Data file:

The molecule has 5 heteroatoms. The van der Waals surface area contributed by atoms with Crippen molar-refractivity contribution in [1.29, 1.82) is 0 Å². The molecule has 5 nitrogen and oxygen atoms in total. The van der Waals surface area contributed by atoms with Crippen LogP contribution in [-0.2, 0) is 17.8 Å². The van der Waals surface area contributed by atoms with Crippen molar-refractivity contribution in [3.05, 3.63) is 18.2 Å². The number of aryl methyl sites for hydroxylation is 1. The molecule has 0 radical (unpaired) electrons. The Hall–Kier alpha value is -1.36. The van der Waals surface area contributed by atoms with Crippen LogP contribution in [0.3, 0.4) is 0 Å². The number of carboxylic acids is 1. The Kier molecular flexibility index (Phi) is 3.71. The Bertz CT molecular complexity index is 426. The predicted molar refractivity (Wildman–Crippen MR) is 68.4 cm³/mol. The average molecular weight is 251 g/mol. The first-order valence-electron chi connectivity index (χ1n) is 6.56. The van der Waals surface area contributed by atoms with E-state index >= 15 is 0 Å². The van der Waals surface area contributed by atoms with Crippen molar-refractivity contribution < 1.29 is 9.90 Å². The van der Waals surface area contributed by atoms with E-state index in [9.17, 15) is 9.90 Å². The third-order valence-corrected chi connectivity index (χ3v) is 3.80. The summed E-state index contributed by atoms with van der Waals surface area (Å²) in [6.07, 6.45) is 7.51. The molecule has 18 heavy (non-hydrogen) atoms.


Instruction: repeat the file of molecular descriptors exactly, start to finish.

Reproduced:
The molecule has 5 heteroatoms. The van der Waals surface area contributed by atoms with Crippen molar-refractivity contribution in [1.29, 1.82) is 0 Å². The molecule has 5 nitrogen and oxygen atoms in total. The van der Waals surface area contributed by atoms with Crippen LogP contribution in [-0.2, 0) is 17.8 Å². The van der Waals surface area contributed by atoms with Crippen molar-refractivity contribution in [3.05, 3.63) is 18.2 Å². The number of aryl methyl sites for hydroxylation is 1. The molecule has 0 radical (unpaired) electrons. The Hall–Kier alpha value is -1.36. The van der Waals surface area contributed by atoms with Crippen LogP contribution in [0.3, 0.4) is 0 Å². The number of carboxylic acids is 1. The Kier molecular flexibility index (Phi) is 3.71. The Bertz CT molecular complexity index is 426. The predicted molar refractivity (Wildman–Crippen MR) is 68.4 cm³/mol. The average molecular weight is 251 g/mol. The first-order valence-electron chi connectivity index (χ1n) is 6.56. The van der Waals surface area contributed by atoms with E-state index >= 15 is 0 Å². The van der Waals surface area contributed by atoms with Crippen molar-refractivity contribution < 1.29 is 9.90 Å². The van der Waals surface area contributed by atoms with E-state index in [9.17, 15) is 9.90 Å². The third-order valence-corrected chi connectivity index (χ3v) is 3.80. The summed E-state index contributed by atoms with van der Waals surface area (Å²) in [6.07, 6.45) is 7.51. The molecule has 18 heavy (non-hydrogen) atoms.